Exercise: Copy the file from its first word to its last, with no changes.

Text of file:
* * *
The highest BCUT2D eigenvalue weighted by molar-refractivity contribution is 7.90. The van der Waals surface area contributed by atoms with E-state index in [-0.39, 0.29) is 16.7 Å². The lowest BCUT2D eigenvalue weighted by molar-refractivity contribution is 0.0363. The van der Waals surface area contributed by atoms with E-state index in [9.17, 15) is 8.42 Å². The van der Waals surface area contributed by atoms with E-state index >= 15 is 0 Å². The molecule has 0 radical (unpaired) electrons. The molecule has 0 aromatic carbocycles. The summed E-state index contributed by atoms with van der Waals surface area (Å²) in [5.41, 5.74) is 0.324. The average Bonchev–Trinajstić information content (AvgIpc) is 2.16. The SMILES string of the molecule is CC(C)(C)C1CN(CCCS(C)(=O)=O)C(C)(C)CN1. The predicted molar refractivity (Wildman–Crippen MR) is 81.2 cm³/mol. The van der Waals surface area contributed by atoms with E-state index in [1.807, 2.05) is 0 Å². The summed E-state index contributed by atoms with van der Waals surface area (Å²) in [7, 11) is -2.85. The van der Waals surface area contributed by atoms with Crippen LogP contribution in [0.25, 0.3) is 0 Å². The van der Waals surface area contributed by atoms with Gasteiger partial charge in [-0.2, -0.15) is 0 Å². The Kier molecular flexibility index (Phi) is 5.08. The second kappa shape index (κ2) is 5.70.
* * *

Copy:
The highest BCUT2D eigenvalue weighted by molar-refractivity contribution is 7.90. The van der Waals surface area contributed by atoms with E-state index in [-0.39, 0.29) is 16.7 Å². The lowest BCUT2D eigenvalue weighted by molar-refractivity contribution is 0.0363. The van der Waals surface area contributed by atoms with E-state index in [9.17, 15) is 8.42 Å². The van der Waals surface area contributed by atoms with E-state index >= 15 is 0 Å². The molecule has 0 radical (unpaired) electrons. The molecule has 0 aromatic carbocycles. The summed E-state index contributed by atoms with van der Waals surface area (Å²) in [5.41, 5.74) is 0.324. The average Bonchev–Trinajstić information content (AvgIpc) is 2.16. The SMILES string of the molecule is CC(C)(C)C1CN(CCCS(C)(=O)=O)C(C)(C)CN1. The predicted molar refractivity (Wildman–Crippen MR) is 81.2 cm³/mol. The van der Waals surface area contributed by atoms with E-state index in [1.807, 2.05) is 0 Å². The summed E-state index contributed by atoms with van der Waals surface area (Å²) in [7, 11) is -2.85. The van der Waals surface area contributed by atoms with Crippen LogP contribution in [0.25, 0.3) is 0 Å². The van der Waals surface area contributed by atoms with Gasteiger partial charge in [-0.2, -0.15) is 0 Å². The Kier molecular flexibility index (Phi) is 5.08. The second kappa shape index (κ2) is 5.70.